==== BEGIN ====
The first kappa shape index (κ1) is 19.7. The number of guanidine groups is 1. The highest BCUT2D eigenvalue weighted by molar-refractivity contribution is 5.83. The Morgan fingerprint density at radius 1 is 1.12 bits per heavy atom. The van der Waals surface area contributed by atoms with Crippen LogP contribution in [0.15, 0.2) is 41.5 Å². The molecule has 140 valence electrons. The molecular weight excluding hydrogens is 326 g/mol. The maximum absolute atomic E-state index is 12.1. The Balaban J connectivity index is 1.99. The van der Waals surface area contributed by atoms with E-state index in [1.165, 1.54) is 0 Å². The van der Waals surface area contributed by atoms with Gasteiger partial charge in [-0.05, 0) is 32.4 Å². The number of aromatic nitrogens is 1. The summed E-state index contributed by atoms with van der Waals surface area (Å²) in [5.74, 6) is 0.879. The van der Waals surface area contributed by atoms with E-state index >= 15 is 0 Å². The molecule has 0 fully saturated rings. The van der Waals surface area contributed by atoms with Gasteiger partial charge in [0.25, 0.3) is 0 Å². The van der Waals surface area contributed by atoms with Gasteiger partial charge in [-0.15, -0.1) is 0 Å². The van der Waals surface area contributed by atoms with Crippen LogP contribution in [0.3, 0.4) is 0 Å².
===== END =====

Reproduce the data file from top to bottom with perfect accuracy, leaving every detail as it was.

The first kappa shape index (κ1) is 19.7. The number of guanidine groups is 1. The highest BCUT2D eigenvalue weighted by molar-refractivity contribution is 5.83. The Morgan fingerprint density at radius 1 is 1.12 bits per heavy atom. The van der Waals surface area contributed by atoms with Crippen LogP contribution in [0.15, 0.2) is 41.5 Å². The molecule has 140 valence electrons. The molecular weight excluding hydrogens is 326 g/mol. The maximum absolute atomic E-state index is 12.1. The Balaban J connectivity index is 1.99. The van der Waals surface area contributed by atoms with E-state index in [1.165, 1.54) is 0 Å². The van der Waals surface area contributed by atoms with Gasteiger partial charge in [-0.05, 0) is 32.4 Å². The number of aromatic nitrogens is 1. The summed E-state index contributed by atoms with van der Waals surface area (Å²) in [5.74, 6) is 0.879. The van der Waals surface area contributed by atoms with E-state index >= 15 is 0 Å². The molecule has 0 fully saturated rings. The van der Waals surface area contributed by atoms with Gasteiger partial charge in [0.25, 0.3) is 0 Å². The van der Waals surface area contributed by atoms with Gasteiger partial charge in [-0.15, -0.1) is 0 Å². The van der Waals surface area contributed by atoms with Crippen LogP contribution in [0.3, 0.4) is 0 Å².